With iOS, Android, WebOS, and BlackBerry dominating the smartphone scene, Microsoft has been noticeably absent from the game. Now they are aiming to change that with Windows Phone 7. Whether Microsoft will be able to pull a rabbit out of its hat and become relevant in the hearts and pockets of users is completely up to what Windows Phone 7 can do. The OS was recently previewed and it is promising to say the least, but is still flawed in some key areas.
- While in lock mode you will have an at-a-glance look at time and date, incoming emails, calender appointments and texts. A simple upwards slide of the screen reveals the elegant dashboard, which uses a “tile” interface that is very well done. Your tiles are completely customizable, allowing you to “pin” your favorite and most used tiles to your home interface, such as playlists, people, webpages, and apps.
- What you will notice right off the bat is that the touch screen response is incredibly fast. In fact, the smoothness of touch is right up there with iOS 4 as the most responsive UI on a smartphone ever.
- The keyboard is one of the more important aspects of a smart phone (who talks anymore?), as users will definitely need a cooperative keypad when sending texts and emails. Windows Phone 7 manages to pull it off exceptionally well. The virtual keyboard works in both vertical and horizontal modes, and as expected, is better suited for horizontal use. Though, the feel of the keyboard shouldn’t be taken too seriously just yet, as we will have to wait to get our hands on a finished piece of retail hardware to gauge its comfort in use.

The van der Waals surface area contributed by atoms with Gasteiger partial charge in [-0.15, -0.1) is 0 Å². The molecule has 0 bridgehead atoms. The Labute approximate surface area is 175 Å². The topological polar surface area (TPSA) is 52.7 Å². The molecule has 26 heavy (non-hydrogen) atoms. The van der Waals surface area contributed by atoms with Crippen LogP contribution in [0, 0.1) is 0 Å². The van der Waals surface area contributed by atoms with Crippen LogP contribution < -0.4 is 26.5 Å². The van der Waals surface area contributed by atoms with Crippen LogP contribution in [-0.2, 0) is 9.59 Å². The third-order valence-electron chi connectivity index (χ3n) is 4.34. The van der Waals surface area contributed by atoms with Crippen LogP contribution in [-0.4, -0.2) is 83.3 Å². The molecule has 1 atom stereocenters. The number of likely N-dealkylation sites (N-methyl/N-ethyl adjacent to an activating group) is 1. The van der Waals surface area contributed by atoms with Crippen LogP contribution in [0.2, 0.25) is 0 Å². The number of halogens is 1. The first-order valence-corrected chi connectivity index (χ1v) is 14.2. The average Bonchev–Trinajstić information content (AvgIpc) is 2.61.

So last week when Windows Phone 7 Series was introduced to the world, one of the major bulletpoints was the fact that Xbox Live integration would be a big part of the platform, although Microsoft didn’t give too many details. That changed on during a conference call this morning, where Microsoft mobile communications chief Andy Lees gave a bit on insight on hat we can expect to see in the mobile version of Xbox Live:
“We are very excited about the way in which the platform works across screens, so we have commonality of platform across the PC, the Xbox, and the web and the phone. We provide a new set of tools that makes it easy and very fast for people to develop applications for the phone but also in a way that works across screens, and we’ll announce details of that at MIX. You’re also right to point out that a marketplace is included, and the marketplace will work for applications but also for games, so the gaming marketplace for the first time will utilize Xbox Live, and that enables you to create multiplayer, multiscreen games, and the marketplace will facilitate that, so that it will actually work across screens.”
We like it, especially that whole multiplayer, multiscreen aspect, although of course we have to see how it actually looks and feel before making final judgment. We’ll know about when Microsoft’s MIX conference kicks off next month.
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